Last week, the Census Bureau released the U.S. poverty data for 2022 using two different measures: the Official Poverty Measure (OPM) and the Supplemental Poverty Measure (SPM). Children’s Defense Fund is disheartened to learn that the SPM child poverty rate has more than doubled from 5.1% in 2021 to 12.4% in 2022—that is more than 5 million more children living in poverty as a direct result of policy choices.
The SPM—a more comprehensive overview of poverty—accounts for government programs that assist low-income families, state and federal taxes, work, and medical expenses. In contrast to the OPM, the SPM also provides greater insight into how families are faring financially with the end of pandemic-era assistance like the extra SNAP benefits, the expanded Child Tax Credit, and other income supports.
The newly released data for 2022 shows that poverty is disproportionately higher for Black and Brown families. SPM rates for Black children increased to 17.4%, up from 7.5% in 2022. The data also reveals that poverty is the highest among female-headed households–an estimated SPM rate of 22.6%, an increase of 10.9% from 2021. This is significant because these caregivers face additional barriers as women and single parents. And when parents and caregivers are underpaid and ill-resourced, their children are negatively impacted.
Children and youth have the right to an adequate standard of living, yet we continually underinvest in policies that meet their basic needs. When we deny children and youth access to nutrition and stable housing, we threaten their rights to healthy development. Living in poverty is a harsh reality for anyone, but it is particularly harmful for children and young people. Poverty can negatively impact child development, health, well-being, and educational outcomes. Children and youth who live in poverty are often exposed to other vulnerabilities, such as inadequate nutrition and mental and physical issues.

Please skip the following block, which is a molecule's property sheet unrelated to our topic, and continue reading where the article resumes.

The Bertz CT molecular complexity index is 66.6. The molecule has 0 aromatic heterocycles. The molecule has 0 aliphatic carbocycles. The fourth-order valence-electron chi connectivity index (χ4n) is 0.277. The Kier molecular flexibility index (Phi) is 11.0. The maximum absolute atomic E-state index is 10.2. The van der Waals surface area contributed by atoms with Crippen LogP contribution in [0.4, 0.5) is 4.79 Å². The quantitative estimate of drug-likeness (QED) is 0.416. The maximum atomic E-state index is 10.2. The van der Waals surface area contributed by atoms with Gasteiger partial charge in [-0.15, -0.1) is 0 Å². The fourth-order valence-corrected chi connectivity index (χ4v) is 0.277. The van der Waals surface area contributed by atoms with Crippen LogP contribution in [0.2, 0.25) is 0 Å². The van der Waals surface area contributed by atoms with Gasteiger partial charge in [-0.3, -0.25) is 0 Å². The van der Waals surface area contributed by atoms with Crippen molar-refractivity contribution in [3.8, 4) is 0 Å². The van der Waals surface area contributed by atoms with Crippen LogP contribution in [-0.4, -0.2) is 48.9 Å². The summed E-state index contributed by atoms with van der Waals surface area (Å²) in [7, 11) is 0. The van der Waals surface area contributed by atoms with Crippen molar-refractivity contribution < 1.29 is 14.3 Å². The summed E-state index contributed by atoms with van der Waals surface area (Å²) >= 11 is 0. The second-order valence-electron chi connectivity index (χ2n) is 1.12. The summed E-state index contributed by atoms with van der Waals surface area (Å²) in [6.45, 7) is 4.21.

As a society, we are responsible for the welfare of all our nation’s children and youth and have a moral obligation to meet their needs, especially in the face of centuries of historical systemic inequities. And voters have been calling for greater federal investments to address these issues.
How do we begin to do right by our children? Children’s Defense Fund, along with hundreds of national and state partners, parents and caregivers, children, and youth, have been calling for the restoration of the American Rescue Plan’s Child Tax Credit (CTC) expansion that cut child poverty nearly in half in 2021. We know what policies work to reduce poverty in the United States and provide stability for children and their families. A fully refundable, monthly credit to families aided parents and caregivers in paying rent, putting food on the table, and providing school supplies and clothes to their children.
By letting the expansions to the CTC, the Earned Income Tax Credit (EITC), and other income supports expire, Congress has allowed over 5 million children and youth to fall back into poverty. For Black and Brown children, the SPM rate of poverty either doubled or tripled from 2021 to 2022 pointing to systemic inequities in access to resources.
This is unacceptable.
We call on our elected representatives to reinvest in and reprioritize our children, now, by restoring an expanded CTC and other cash assistance, and for the future, by continuing to fund programs and services through the federal appropriations process that serve families. All children and youth deserve stable housing, with access to nutrition and healthcare, and with the resources they need to live with dignity and joy.
LaShawnda Kilgore, Ph.D.
Manager, Research and Special Projects, Children’s Defense Fund
Federal Policy Associate, Children’s Defense Fund